18th January 2016
by Marie Peacock
The issue of benefits, dependency and strategies to reduce the welfare bill are regularly analysed in policy circles and in the media. Today Civitas is discussing this very topic.
But the matter of *Family Care* and the extra responsibilities and costs of *Raising A Family* are all-too-rarely debated. It’s assumed that families can somehow lift themselves out of poverty/low income by getting both the mother and the father working longer hours to make up for low pay and to meet rising costs of accommodation. In other words it’s up to families to sort themselves out.
But who looks after the children and who thinks about children’s needs for love and family care? As ever, too little attention is paid by Govt to children’s needs and family relationships and also the time needed to take care of the elderly (even as we read more and more about growing isolation and loneliness).
Also, too little attention is paid to the problem of low pay, poor pay progression, housing costs and the gap between lowest and highest paid employees in companies.
We need to stop blaming people on in-work benefits, income top-up payments /tax credits, and start asking employers why vast numbers of people aren’t paid a fair amount for a fair day’s work in the first place! And we need an end to the lower minimum wage paid to younger adults.
And what about the Govt’s responsibility? Crucially we need to ask why the UK does not yet have a fair family taxation system based on overall income coming into the household and care responsibilities for dependents. It’s unbelievable that in the UK some households on X income without any children pay less tax than parents on same overall X income with three or four children to care for and support. How can that be?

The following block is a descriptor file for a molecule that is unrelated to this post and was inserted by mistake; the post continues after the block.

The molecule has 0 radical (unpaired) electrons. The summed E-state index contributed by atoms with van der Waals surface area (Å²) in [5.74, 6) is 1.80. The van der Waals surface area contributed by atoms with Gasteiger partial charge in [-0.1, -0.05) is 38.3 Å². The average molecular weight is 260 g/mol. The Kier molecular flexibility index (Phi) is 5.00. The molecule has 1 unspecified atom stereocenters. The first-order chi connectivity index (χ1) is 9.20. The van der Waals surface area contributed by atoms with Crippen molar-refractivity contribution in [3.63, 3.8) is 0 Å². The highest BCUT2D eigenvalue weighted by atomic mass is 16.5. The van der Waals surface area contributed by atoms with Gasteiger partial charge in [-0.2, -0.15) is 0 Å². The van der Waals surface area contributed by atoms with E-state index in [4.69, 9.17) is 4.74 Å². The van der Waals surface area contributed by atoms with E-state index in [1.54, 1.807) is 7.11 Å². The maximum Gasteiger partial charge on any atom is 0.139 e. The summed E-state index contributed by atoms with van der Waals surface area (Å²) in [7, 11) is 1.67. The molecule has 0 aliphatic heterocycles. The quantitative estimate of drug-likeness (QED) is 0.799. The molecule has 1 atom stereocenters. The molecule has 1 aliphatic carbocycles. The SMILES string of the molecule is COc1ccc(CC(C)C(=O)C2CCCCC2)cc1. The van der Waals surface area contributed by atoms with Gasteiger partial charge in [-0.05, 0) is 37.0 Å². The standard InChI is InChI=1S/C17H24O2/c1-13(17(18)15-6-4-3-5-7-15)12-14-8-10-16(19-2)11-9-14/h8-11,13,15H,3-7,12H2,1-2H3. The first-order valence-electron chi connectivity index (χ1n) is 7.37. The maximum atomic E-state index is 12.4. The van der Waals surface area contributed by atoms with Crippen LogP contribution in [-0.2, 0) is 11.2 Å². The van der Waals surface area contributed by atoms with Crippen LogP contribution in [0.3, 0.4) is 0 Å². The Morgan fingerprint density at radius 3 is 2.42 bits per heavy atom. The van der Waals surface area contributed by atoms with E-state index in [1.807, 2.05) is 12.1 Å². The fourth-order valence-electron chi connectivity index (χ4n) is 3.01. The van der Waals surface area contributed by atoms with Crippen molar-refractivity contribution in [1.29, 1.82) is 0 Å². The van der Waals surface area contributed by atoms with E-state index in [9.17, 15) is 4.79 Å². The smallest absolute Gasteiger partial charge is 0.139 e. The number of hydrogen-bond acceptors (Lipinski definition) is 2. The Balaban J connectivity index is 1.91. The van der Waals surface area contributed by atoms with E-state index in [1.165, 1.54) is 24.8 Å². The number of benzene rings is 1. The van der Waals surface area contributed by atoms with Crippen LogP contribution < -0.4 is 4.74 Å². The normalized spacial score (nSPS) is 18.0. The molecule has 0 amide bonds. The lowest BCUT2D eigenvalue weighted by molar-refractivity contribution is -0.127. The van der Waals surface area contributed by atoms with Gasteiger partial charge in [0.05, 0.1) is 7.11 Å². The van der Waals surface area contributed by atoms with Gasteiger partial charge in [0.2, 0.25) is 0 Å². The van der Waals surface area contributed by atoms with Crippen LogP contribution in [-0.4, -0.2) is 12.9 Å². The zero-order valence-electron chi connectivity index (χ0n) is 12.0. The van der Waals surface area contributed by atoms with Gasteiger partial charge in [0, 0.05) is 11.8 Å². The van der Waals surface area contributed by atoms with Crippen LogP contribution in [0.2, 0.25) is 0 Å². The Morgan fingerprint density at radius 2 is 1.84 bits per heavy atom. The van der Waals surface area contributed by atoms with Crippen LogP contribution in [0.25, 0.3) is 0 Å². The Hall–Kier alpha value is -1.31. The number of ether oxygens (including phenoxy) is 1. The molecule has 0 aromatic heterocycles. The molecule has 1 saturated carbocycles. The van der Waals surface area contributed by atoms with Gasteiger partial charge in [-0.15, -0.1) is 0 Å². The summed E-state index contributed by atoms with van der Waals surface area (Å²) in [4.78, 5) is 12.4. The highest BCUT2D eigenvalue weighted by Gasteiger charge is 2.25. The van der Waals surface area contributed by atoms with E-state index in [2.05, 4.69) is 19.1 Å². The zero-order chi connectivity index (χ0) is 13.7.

We need more joined up thinking. We need to boost the pay of lower paid workers and, crucially, we need to respect family care responsibilities and the time this takes. A working/taxpaying household often has one parent doing the hugely important job of caring/running a family home. It can’t be right that the second adult caring for young children (usually the mother) is forced back into paid work (often low paid) when she/he is already doing important unpaid ‘work’ at home. The value of unpaid care is worth £343 billion according to the Office of National Statistics. We need to Value Care Work More.
Perhaps the narrative of ‘dependency’ is not so much people depending on welfare, but rather the way the system itself is propped up by and depends on unpaid or low paid care work. Without the productivity and contribution of care work, for the young, vulnerable or elderly, in homes and communities up and down the country, then the entire system would soon collapse. Time to expose the truth!